“Medinas 2030” brings together several partners around the EIB, including the World Bank, AfD (Agence Française de Développement), the French Caisse des Dépôts et Consignations, the United Nations Development Programme (UNDP), the European Commission’s “Euromed Heritage” Programme, local authority networks such as Medcities, ATO and the Alliance of European Cultural Cities (AVEC), and several universities including the IUAV University of Venice and the Polytechnic Institute of Barcelona. Since its launch, the initiative has achieved a number of concrete results:

  • the Marseille international conference in October 2009 reached a consensus on the importance of rehabilitating ancient centres in order to maintain the economic attractiveness of cities in the southern and eastern Mediterranean region and demonstrated the commitment of the partner countries to stepping up their efforts in this area;
  • the publication in mid-2010 of the book edited by Prof Marcello Balbo of the University of Venice which provides a summary of the lessons learnt from urban heritage rehabilitation strategies that have already been implemented and sets out scenarios for improvement;
  • an initial study submitted to the Scientific Committee in December 2010 helped to identify 16 exemplary sites and their development potential; this study will provide a basis for pinpointing a number of pilot projects in the partner countries, suitable for receiving technical and financial support from the lenders participating in the “Medinas 2030” Initiative;
  • a second, more detailed operational study will help to identify in 2011 the requirements and feasibility of innovative financing arrangements. As a complement to public resources, these financial products will be designed to mobilise the private sector with respect to public utilities (transport, sanitation) or collective needs (housing). This study will be based on the Meknes pilot project, undertaken by Al Omrane and financed by the EIB;
  • the provision of technical assistance and training programmes for the selected pilot projects in 2011 and 2012.  This will be accompanied by an international conference scheduled to take place at end-2011 in a partner country with the support of ATO;
  • a new conference at the Venice Architecture Biennale at end-2010 will close the “Medinas 2030” Initiative with a presentation of the lessons learnt, the methodologies and the results from  this programme.

Note to editors:

The European Investment Bank (EIB) puts the economic and financial partnership between Europe and the Mediterranean into practice through FEMIP, its dedicated Facility for Euro-Mediterranean Investment and Partnership. This facility brings together the whole range of services provided by the EIB to assist the socio-economic development of the partner countries: loans, private equity, technical assistance and studies. Operational since October 2002, FEMIP is now the benchmark financier in the southern and eastern Mediterranean region, having provided more EUR 12bn of financing, of which EUR 2.2 billion in 2010. Its priorities are the development of the local private sector, in particular SMEs, and the improvement of the business environment by financing basic infrastructure, modernising the financial sector and protecting the natural environment.  Further details are available on the website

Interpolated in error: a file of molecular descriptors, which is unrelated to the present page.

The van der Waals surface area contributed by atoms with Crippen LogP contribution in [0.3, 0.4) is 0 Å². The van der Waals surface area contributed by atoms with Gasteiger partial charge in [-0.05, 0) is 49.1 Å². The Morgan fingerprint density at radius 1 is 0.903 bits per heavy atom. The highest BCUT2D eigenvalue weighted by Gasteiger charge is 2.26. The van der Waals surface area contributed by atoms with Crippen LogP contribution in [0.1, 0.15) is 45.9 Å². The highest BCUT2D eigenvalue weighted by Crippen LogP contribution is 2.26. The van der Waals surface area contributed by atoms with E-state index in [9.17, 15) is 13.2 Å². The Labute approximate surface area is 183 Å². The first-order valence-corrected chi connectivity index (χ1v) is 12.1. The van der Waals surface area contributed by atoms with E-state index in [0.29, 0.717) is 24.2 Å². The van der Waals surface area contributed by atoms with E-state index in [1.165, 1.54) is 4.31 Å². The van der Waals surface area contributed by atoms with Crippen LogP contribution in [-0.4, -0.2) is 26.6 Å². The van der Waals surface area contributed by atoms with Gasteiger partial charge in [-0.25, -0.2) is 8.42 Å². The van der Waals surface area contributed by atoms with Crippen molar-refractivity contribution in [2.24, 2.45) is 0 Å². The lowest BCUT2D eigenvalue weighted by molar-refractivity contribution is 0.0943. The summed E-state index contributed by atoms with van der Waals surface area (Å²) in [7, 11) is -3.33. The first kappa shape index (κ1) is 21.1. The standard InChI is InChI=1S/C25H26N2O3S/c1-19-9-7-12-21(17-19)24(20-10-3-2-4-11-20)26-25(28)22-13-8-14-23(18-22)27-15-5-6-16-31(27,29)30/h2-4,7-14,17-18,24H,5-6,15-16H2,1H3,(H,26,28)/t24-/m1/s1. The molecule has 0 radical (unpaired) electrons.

The Arab Towns Organisation (ATO) was established in Kuwait City in 1967 to support the urban development of Arab towns using an integrated approach, taking account of the specific characteristics of the member towns.   Its expertise, well recognised through its observer status within the United Nations and the Council of Europe, for example, is based on a network of 400 members spread throughout 22 countries.  The signature of the partnership agreement between ATO and the EIB concerning the “Medinas 2030” Initiative reflects the Organisation’s intention to extend its field of activity to the historic centres and to introduce innovative solutions in order to raise financing and mobilise private resources.  Further details are available on the website

The Marseille Centre for Mediterranean Integration (CMI) was created in September 2009 to assist the modernisation of the public policies of the partner countries in five areas: spatial and urban development; water and the environment; transport and logistics; skills, employment and mobility; the knowledge economy; and technologies and innovation. The founder members of CMI are the EIB, the World Bank, AfD, Caisse des Dépôts, the City of Marseille and six governments: France, Morocco, Tunisia, Egypt, Jordan and Lebanon. Further details are available on the website

[1] The countries of FEMIP, the EIB facility for implementing the objectives of the Euro-Mediterranean Partnership: Algeria, Egypt, Gaza/West Bank, Israel, Jordan, Lebanon, Morocco, Syria and Tunisia.

Copyright © European Investment Bank 2014
The European Investment Bank is not responsible for the content of external internet sites.